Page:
CHARIOTS OF MOLASSES
Saturday turned out to be a beautiful bright summer day with a touch of Autumn clarity, though perhaps the mid-morning partying simply lent it the texture of football season. It looked like the Saints had suddenly changed their colors to red and everyone decided to attend the game as cheerleaders. Although certain bars were designated official stops where your wrist band scored you free beer, every inch of the French Quarter was packed with men and women in everything from elegant evening gowns to ballerina tutus. While absurdity was widely embraced, a few girls managed to look hot! The men, well, just looked hot—it was August in New Orleans, after all. While some went out of their way to attract attention such as the man running in a horse head, the most amusing runners were the muscle bound body builders in simple ensembles, busting out of their spaghetti straps like transgender Hulks, prison tattoos peaking out beneath bodice and lace.
As I made my way up Esplanade and turned up Rampart to Armstrong Park, I didn’t spot a single person running during this run. Hell, no one could even be accused of a steady saunter. In grand New Orleans style the participants where parading in a casual stroll, posing for pictures and waving at onlookers lining the sidewalks and perched on balconies as for any other parade. That explains the finish times I observed upon reaching the start/finish line outside Armstrong Park. As runners crossed the grand banner as an announcer melodramatically hyped their accomplishment, the same style clock that graces fiercely contested marathons now measured 1:01:22. That’s thirty-minute miles for the math challenged, yet his didn’t stop the rouge racers from tossing their arms in the air (carefully so as not to spill their beer) and reveling in victory as the crowd cheered.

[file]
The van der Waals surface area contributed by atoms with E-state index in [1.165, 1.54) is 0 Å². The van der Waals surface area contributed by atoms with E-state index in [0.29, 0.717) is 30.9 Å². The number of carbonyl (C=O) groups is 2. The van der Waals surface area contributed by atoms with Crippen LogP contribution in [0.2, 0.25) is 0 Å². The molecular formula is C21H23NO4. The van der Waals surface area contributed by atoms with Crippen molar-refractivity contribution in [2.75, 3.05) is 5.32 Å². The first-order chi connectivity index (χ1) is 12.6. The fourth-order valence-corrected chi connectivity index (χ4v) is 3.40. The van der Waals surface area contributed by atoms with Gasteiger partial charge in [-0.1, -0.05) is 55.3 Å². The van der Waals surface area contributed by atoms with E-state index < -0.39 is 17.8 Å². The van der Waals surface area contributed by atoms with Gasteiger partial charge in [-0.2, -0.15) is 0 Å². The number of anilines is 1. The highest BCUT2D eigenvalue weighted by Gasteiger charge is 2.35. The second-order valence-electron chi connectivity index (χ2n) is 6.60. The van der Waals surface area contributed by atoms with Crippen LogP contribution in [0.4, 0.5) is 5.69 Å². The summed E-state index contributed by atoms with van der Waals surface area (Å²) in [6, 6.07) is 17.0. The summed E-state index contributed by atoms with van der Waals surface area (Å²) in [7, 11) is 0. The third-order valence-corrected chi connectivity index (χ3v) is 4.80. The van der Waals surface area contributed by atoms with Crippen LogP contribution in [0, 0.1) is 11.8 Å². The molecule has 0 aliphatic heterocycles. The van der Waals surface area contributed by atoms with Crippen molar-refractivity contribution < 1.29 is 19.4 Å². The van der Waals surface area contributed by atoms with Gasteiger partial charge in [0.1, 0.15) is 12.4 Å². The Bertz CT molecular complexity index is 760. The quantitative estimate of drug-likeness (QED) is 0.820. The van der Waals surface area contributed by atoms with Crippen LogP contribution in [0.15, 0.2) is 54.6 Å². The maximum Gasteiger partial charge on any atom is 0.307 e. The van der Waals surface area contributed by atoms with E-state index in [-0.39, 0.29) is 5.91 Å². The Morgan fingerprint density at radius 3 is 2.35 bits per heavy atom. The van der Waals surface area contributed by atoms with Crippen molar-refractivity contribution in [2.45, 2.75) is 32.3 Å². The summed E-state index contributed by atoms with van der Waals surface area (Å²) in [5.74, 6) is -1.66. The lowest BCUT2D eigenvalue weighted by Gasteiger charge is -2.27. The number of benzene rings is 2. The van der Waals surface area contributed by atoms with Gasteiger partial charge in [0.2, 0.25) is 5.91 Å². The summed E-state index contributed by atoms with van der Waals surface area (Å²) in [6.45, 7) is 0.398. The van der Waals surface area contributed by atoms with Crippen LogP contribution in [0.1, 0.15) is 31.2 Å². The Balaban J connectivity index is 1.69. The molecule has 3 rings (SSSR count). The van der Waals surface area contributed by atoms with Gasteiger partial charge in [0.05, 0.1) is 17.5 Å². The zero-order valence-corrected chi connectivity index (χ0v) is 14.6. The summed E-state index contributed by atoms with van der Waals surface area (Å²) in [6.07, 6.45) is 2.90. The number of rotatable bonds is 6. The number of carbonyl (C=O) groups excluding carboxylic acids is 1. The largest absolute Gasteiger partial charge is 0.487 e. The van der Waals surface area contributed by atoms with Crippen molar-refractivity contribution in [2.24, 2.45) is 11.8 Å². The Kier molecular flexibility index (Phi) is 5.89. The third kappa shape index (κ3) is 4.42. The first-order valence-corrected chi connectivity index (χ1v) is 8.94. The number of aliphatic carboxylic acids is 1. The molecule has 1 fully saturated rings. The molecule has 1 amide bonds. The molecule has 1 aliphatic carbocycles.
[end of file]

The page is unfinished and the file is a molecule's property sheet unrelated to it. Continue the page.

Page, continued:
AGING FRAT BOYS IN DRAG
As I wandered into the park I could hear Dash Rip Rock through the fence and felt a twinge of sadness that I wouldn’t be admitted–I wasn’t feeling the confidence or sense of adventure to try and hustle a media entry. Cowboy Mouth was scheduled to follow and I can think of no two bands better to stoke up a group of aging frat boys in drag. Listening from the fence is lame, though, so I did my best Charlie Brown slump back to my bike.
No worries, for I didn’t miss much. Shortly after I plunged back into the Quarter seeking quirky photos the skies clouded over and then opened up, sending me rushing home. I had plans for later, anyhow. A good friend from Jiu Jitsu was in town with his family for a cruise leaving Sunday and wanted to meet for dinner. They were all asleep, though, so we agreed to meet at Molly’s at the Market to imbibe and discuss our mutual music obsession. As we both, well above 6″ and 200lbs, elbowed for space amongst the drag kings, Rob mentioned one of our fun but constantly ranting BJJ buddies and laughed. “I don’t think XXX could handle the daily unpredictability of New Orleans.” I laughed. True Dat. That’s what makes New Orleans great. It’s like a giant clubhouse that naturally selects the open minded and free spirited. On On! red dressed Romeos!